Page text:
You could give them a variety of outlooks, experience and aptitudes that closer aproximates a realistically varied culture.
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    Griffon

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    Default Re: Goblins: Dos and Don'ts

    Quote Originally Posted by AceOfFools View Post
    The solution to this problem doesn't have to be "make all goblins in group Y the same."

    You could give them a variety of outlooks, experience and aptitudes that closer aproximates a realistically varied culture.
    Or you can accept that goblins are just monsters out to cause problems for real people, and focus your effort on making the actual people and cultures in your campaigns realistically varied.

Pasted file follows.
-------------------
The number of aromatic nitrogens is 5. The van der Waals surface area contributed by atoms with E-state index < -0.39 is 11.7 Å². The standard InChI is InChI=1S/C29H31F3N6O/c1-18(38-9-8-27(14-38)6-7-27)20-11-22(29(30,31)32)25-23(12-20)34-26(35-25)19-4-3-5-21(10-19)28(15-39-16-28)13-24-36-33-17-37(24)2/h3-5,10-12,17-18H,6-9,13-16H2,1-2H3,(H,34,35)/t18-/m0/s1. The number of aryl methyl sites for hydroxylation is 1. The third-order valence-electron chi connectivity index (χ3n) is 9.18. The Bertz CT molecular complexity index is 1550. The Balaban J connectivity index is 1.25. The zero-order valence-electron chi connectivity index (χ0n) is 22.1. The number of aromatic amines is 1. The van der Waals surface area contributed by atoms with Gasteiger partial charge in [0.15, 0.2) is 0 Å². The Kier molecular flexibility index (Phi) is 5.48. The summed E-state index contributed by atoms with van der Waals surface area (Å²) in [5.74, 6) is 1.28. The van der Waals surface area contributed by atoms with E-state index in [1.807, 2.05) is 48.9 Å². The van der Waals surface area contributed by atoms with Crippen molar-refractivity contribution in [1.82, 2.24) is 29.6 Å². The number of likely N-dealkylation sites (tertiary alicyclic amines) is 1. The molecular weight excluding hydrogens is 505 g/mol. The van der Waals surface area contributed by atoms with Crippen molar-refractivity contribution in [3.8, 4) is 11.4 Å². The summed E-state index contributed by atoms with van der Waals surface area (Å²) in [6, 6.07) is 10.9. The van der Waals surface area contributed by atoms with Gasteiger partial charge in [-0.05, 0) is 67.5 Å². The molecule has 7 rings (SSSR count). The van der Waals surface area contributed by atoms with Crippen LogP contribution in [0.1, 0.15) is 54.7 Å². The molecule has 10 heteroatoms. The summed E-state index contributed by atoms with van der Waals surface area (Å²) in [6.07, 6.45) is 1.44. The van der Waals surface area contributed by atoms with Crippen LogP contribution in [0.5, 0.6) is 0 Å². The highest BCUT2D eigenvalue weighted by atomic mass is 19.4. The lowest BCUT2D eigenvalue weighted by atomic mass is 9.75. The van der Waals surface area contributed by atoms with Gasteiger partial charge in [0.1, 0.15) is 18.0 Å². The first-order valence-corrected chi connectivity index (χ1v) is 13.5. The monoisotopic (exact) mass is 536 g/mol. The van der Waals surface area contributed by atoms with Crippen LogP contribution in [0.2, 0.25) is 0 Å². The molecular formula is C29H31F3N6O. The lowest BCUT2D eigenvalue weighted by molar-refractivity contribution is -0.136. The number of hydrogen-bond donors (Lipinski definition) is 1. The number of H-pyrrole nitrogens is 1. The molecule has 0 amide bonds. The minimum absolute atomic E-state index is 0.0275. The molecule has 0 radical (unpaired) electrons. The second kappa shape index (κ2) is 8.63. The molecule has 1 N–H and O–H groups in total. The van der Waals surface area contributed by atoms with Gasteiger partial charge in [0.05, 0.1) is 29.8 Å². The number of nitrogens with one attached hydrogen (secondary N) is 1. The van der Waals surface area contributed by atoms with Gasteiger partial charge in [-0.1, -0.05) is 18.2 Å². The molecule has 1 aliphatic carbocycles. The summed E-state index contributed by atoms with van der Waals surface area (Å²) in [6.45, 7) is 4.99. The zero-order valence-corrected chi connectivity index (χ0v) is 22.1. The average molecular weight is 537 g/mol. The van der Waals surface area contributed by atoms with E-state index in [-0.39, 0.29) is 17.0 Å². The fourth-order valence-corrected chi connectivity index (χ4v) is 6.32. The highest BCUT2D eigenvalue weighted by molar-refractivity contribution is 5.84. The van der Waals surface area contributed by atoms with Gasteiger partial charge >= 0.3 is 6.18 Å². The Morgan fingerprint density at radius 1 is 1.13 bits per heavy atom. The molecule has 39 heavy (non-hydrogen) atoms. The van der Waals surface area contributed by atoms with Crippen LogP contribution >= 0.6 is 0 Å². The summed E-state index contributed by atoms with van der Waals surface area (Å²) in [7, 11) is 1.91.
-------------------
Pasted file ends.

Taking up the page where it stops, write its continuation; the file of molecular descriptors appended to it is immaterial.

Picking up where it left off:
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    Default Re: Goblins: Dos and Don'ts

    In a setting I ran where orcs and goblins cohabitated in the same civilization, but were distinct races, I had the orcs be Proud Warrior Race Guys (for the most part) who were nominally in charge. They ran the top level positions of their societies, their drives and desires shaped the overall course of policy, and their culture of warriorism was predominant and what most people saw, externally.

    Goblins were relegated to servant roles, acting as janitors, labor assistants, clerks, and advisors. They didn't defy their orcish masters, but they were often respected in their place...and the really ran society in the background. They chose which policies were ACTUALLY implemented and how. Their advice colored every leadership meeting. They kept the records, and determined what was provided to the Orc warleaders to operate from. While few goblins were in a position to give orders, many orcs wound up following goblin orders when delivered, supposedly, from an orc superior. They were just careful never to give orders that couldn't be construed as being correctly transmitted but incorrectly received. And if things went right, no orc is going to question it.